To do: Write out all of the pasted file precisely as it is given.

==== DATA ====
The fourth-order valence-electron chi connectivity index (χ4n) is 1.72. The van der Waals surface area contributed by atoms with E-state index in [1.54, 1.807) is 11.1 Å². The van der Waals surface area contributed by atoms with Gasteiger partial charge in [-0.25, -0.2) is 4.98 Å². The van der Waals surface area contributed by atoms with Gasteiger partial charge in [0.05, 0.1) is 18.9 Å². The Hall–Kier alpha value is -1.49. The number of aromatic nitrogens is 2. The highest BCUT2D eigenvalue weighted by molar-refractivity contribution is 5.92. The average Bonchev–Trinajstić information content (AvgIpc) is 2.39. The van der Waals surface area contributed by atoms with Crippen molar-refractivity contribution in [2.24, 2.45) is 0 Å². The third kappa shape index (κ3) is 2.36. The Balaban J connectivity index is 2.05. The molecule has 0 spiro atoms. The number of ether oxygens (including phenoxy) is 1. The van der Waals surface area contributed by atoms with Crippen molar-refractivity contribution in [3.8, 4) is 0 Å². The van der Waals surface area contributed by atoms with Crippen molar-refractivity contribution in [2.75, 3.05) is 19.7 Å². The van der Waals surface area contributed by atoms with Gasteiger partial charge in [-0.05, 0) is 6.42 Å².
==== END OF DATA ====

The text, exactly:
The fourth-order valence-electron chi connectivity index (χ4n) is 1.72. The van der Waals surface area contributed by atoms with E-state index in [1.54, 1.807) is 11.1 Å². The van der Waals surface area contributed by atoms with Gasteiger partial charge in [-0.25, -0.2) is 4.98 Å². The van der Waals surface area contributed by atoms with Gasteiger partial charge in [0.05, 0.1) is 18.9 Å². The Hall–Kier alpha value is -1.49. The number of aromatic nitrogens is 2. The highest BCUT2D eigenvalue weighted by molar-refractivity contribution is 5.92. The average Bonchev–Trinajstić information content (AvgIpc) is 2.39. The van der Waals surface area contributed by atoms with Crippen molar-refractivity contribution in [2.24, 2.45) is 0 Å². The third kappa shape index (κ3) is 2.36. The Balaban J connectivity index is 2.05. The molecule has 0 spiro atoms. The number of ether oxygens (including phenoxy) is 1. The van der Waals surface area contributed by atoms with Crippen molar-refractivity contribution in [3.8, 4) is 0 Å². The van der Waals surface area contributed by atoms with Crippen molar-refractivity contribution in [2.75, 3.05) is 19.7 Å². The van der Waals surface area contributed by atoms with Gasteiger partial charge in [-0.05, 0) is 6.42 Å².